Bringing the Late Iron Age to Life

Reclaiming land

I have begun the process of clearing out the scrub and weeds to make a new section of our farm usable. The challenge of this is that particular section is on a hillside, facing east. While this is not generally a problem, it does present some challenges. While there are a few small patches that are mostly flat, I intend to use the hill as well. The biggest problem, is that as we go through the growing season, this area will get most sun in the morning hours – due to the hill, and the fact that the broch is to the west of this patch of land.

Once I get all the growth cut down, then comes the digging out of the bramble’s roots.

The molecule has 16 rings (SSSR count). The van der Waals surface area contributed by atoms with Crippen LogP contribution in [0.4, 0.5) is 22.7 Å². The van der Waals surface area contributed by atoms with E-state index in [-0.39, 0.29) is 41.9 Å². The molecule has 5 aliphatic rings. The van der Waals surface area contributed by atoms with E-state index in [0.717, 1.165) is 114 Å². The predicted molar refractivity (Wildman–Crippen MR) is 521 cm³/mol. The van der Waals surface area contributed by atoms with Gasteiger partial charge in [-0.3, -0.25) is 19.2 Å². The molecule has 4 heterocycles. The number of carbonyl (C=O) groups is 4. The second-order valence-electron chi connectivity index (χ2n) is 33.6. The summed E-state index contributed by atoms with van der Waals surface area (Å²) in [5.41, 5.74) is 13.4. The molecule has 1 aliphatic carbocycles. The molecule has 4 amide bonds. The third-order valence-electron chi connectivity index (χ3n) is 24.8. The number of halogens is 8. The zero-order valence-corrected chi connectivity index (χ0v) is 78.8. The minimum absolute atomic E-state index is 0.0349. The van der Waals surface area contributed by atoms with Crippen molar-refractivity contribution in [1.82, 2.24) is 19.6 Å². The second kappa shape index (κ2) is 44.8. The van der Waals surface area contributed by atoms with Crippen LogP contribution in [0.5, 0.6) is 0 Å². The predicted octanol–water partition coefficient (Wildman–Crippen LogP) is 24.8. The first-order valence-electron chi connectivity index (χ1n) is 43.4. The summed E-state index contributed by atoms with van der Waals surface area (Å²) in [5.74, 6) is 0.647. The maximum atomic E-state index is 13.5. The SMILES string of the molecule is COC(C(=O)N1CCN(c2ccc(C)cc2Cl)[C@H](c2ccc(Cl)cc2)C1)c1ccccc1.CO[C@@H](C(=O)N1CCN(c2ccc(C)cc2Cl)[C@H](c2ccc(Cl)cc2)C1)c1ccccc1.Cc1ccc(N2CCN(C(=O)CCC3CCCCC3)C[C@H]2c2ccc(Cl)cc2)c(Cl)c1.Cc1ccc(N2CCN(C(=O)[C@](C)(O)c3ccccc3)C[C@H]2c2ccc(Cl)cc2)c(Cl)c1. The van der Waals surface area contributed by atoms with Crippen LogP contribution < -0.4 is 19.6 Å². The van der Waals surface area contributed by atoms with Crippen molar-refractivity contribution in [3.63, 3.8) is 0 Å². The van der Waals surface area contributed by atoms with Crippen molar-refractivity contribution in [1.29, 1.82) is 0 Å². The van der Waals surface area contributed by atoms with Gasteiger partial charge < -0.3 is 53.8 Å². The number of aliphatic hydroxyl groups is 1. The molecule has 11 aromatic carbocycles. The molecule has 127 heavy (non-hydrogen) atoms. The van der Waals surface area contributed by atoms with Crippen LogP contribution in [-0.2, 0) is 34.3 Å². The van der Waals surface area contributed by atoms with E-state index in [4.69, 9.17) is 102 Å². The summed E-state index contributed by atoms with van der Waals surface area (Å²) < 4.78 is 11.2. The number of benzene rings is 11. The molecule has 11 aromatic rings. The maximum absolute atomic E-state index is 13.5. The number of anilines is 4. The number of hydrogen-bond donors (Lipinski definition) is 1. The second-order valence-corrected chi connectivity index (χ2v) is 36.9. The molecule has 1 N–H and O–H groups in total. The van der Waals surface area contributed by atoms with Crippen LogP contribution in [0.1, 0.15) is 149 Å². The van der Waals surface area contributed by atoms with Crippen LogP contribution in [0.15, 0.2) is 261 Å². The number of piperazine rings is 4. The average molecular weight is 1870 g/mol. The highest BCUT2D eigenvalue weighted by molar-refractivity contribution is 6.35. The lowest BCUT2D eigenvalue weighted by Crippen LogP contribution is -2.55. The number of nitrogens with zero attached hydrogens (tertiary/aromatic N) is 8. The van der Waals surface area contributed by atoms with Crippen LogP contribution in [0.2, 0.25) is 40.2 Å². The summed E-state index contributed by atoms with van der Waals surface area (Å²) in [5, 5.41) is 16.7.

Mundane stuff: I have decided to experiment with turning our back yard jungle into an arable patch of land for my growing experiments of period (or as close as I can get) crops and vegetables. One of the cereal crops I know will do well in my part of Ohio, is Bere Barley, which through evidence found at various broch sites and other archaeological digs, has been found to at least the Bronze Age. My next cereal crop to experiment with growing is Bristle Oat (or Black Oat as it’s more commonly known). The challenge with the Bristle Oat, is to find a variety that has been grown in Orkney and dates back to at least the 5th century, if not further back. There is a cultivar that has been developed in Brazil with cooperation from a university in Arizona, but it is not cold tolerant. i will have to do some more research and see if it is possible to get viable seed from one of the northern countries (Shetland maybe?) legally.

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Mundane land – Looking east-southeast and downhill.

 

What are your thoughts?